• Some of the things they do with the set at The Met are really cool. I remember thinking the same thing the only other time I've ever been.
  • I hadn't read Macbeth since 9th grade, which was like 13 years ago. I had totally forgotten that Macduff was not "of woman born" because he was born by Cesarean section. I can't be the only one that wants to call bullshit on that, right?

12 May 2008


So I have ants on my desk at work. Not huge ones, just little tiny ones. And not swarms, just a few crawl by a day. I don't know what to do about them, really. I put a couple traps down, and I've made sure there's no food around for them to find. Still they march ever onward, in search of that which they will not find, destined only to meet their untimely end by my Wrathful Hand.

The killer inside me, long dormant since I moved away from Queens (where things like this used to happen), has reawakened. I kill without remorse; I kill without pause.

I've noticed something strange about the oozing corpses of my foes. They smell like nail polish remover. At first, I had assumed that that the smell was coming from elsewhere. But as the bodies piled up, it became abundantly clear. It was my own lethal hand that smelled of acetone. My own, unpolished hand.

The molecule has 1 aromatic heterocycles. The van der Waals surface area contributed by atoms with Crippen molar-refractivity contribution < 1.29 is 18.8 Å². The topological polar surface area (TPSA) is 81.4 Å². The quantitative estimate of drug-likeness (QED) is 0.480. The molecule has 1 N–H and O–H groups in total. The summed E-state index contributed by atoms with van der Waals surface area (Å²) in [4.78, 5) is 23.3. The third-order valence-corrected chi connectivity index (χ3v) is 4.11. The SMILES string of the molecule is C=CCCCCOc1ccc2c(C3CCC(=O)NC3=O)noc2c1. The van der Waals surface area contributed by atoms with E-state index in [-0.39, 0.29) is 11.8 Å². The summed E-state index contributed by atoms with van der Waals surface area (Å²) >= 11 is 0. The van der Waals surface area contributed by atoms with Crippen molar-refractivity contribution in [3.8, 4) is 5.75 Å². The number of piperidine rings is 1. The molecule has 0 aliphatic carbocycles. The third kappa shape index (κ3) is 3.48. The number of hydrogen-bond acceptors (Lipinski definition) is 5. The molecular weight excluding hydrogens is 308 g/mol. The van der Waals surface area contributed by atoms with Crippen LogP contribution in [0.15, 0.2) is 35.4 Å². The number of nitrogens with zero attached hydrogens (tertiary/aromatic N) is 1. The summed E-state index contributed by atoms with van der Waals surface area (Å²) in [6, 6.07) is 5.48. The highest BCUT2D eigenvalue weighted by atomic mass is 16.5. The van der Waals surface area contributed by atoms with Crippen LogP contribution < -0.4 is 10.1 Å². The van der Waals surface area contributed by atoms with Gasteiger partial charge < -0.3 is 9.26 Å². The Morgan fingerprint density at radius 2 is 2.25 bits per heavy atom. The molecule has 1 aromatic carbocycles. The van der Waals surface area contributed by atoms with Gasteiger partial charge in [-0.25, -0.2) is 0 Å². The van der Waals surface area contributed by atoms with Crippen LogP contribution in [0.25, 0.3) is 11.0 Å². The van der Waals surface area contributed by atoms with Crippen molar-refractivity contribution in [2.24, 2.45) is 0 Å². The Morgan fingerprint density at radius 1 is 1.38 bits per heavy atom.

So yeah. Apparently this isn't news to anyone who hangs out with ants a lot, but it was news to me. My first guess, which wasn't too far off, was that I was smelling a very concentrated amount of the chemical ants use to make trails other ants can follow. It turns out ants produce a lot of chemicals other than that one, and what I'm really smelling is a cocktail of all those different acids, that just kinda happens to smell like acetone to me. Thanks, Internet!

Money quote from The Straight Dope: "That smell coming off those crushed ants is not just the smell of fear and death, but also the smell of true cleanliness and health." Read the whole explanation to find out why.

06 May 2008

On gas.

I'm really sick of reading about Clinton's and McCain's gas tax ideas. So, I figured I'd write about them, so everyone else that's sick of reading about them can roll their eyes and click on by. I promise not to make such topical distractions a habit on this, my largely self involved corner of the Internet.

It just won't work. Economists say so. Most intelligent people I've spoken to about it say so. Hell, Obama knows it won't work because he tried some similar shit in Illinois and it didn't work. What's more, it seems even Clinton and McCain know it won't work, but can't resist the opportunity to prey on public anxiety for political gain. It's exactly the kind of cynical pandering that makes me so sick to my stomach about our political system, and what bother me most about this particular steaming pile are the Lilliputian dollar amounts that are being touted as relief.